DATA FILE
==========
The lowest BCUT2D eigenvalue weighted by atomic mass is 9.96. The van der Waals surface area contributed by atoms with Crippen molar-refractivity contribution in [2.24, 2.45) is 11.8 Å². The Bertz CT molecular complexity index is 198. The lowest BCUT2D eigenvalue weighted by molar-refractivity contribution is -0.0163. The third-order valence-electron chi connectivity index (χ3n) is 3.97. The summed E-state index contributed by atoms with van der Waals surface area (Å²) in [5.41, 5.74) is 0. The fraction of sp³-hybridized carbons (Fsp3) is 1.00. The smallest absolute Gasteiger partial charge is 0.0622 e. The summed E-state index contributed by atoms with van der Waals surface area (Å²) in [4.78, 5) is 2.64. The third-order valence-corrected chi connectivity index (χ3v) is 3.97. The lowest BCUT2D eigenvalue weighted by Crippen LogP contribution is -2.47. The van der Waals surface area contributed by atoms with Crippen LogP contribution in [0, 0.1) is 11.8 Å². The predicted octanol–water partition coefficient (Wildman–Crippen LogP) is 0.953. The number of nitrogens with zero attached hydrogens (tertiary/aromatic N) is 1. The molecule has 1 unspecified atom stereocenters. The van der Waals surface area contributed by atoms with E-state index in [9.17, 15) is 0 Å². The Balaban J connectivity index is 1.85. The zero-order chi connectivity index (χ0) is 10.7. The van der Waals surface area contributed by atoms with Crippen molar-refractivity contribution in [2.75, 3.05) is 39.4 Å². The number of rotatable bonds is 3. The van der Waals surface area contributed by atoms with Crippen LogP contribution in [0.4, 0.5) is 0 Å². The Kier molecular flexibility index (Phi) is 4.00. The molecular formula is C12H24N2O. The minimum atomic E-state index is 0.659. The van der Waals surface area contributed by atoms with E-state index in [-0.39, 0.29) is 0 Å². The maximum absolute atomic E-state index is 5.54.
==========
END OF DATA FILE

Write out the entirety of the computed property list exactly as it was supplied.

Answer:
The lowest BCUT2D eigenvalue weighted by atomic mass is 9.96. The van der Waals surface area contributed by atoms with Crippen molar-refractivity contribution in [2.24, 2.45) is 11.8 Å². The Bertz CT molecular complexity index is 198. The lowest BCUT2D eigenvalue weighted by molar-refractivity contribution is -0.0163. The third-order valence-electron chi connectivity index (χ3n) is 3.97. The summed E-state index contributed by atoms with van der Waals surface area (Å²) in [5.41, 5.74) is 0. The fraction of sp³-hybridized carbons (Fsp3) is 1.00. The smallest absolute Gasteiger partial charge is 0.0622 e. The summed E-state index contributed by atoms with van der Waals surface area (Å²) in [4.78, 5) is 2.64. The third-order valence-corrected chi connectivity index (χ3v) is 3.97. The lowest BCUT2D eigenvalue weighted by Crippen LogP contribution is -2.47. The van der Waals surface area contributed by atoms with Crippen LogP contribution in [0, 0.1) is 11.8 Å². The predicted octanol–water partition coefficient (Wildman–Crippen LogP) is 0.953. The number of nitrogens with zero attached hydrogens (tertiary/aromatic N) is 1. The molecule has 1 unspecified atom stereocenters. The van der Waals surface area contributed by atoms with E-state index in [9.17, 15) is 0 Å². The Balaban J connectivity index is 1.85. The zero-order chi connectivity index (χ0) is 10.7. The van der Waals surface area contributed by atoms with Crippen molar-refractivity contribution in [2.75, 3.05) is 39.4 Å². The number of rotatable bonds is 3. The van der Waals surface area contributed by atoms with Crippen LogP contribution in [0.4, 0.5) is 0 Å². The Kier molecular flexibility index (Phi) is 4.00. The molecular formula is C12H24N2O. The minimum atomic E-state index is 0.659. The van der Waals surface area contributed by atoms with E-state index in [-0.39, 0.29) is 0 Å². The maximum absolute atomic E-state index is 5.54.